The human-like qualities of apes and monkeys, however, need scarcely be told. They are so very similar to man in most ways that there are few things they cannot do. Aelian tells of an ape which learned to drive horses skilfully. He knew just when and how to use the whip, how much slack to allow in the reins, and when to tighten them! They greatly resent any intrusion on their hunting-grounds, and make use of sticks and clubs to protect them. The chief is always armed with a club, and is thoroughly skilled in the use of it. It sometimes happens that an elephant will come to the same tree to seek food that apes frequent, and although they have no enmity towards each other, they like the same kind of food. As soon as the ape sees the elephant reaching his trunk among the branches, he immediately slips near the elephant, and when an opportunity presents itself, he whacks him over the trunk with his club! The infuriated elephant runs away in terror!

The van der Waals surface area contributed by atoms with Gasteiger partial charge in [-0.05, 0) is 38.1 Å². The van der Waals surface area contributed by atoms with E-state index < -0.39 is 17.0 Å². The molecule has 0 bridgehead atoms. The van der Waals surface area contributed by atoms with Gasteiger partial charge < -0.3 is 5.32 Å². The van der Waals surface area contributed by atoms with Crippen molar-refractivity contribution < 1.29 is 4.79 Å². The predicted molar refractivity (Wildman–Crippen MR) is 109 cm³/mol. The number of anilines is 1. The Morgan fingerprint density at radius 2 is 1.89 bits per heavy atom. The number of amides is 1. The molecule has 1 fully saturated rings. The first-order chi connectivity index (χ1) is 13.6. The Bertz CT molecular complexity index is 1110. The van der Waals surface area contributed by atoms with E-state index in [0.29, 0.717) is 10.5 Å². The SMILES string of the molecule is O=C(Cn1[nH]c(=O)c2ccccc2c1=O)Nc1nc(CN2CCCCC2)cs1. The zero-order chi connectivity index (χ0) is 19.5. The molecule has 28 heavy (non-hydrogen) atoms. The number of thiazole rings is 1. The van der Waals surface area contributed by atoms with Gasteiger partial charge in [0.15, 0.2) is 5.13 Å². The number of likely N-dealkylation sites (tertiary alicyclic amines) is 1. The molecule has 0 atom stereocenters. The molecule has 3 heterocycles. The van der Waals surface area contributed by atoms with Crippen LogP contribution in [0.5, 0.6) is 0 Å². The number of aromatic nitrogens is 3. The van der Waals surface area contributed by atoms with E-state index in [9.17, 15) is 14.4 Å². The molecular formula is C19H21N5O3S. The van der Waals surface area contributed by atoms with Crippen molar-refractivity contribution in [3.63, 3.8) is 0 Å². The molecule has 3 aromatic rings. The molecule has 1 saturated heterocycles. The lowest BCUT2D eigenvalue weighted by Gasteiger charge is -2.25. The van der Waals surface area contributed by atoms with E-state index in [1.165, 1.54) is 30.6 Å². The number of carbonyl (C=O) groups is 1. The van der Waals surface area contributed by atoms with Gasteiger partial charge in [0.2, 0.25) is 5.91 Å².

A story is told of a party of foraging apes who went into a cornfield with the purpose of robbing it, and discovered two men. They immediately rushed upon them and attempted to poke their eyes out with sticks and would have succeeded but for the intervention of two other men who chanced to be near. The extreme cleverness of apes in applying their reason and judgment is shown in Vosmaer's account of the female orang-outang, who tried to open the padlock of her chain with a small stick. She had seen her master open it with a key, and she exactly imitated the motion of his hands in the attempt.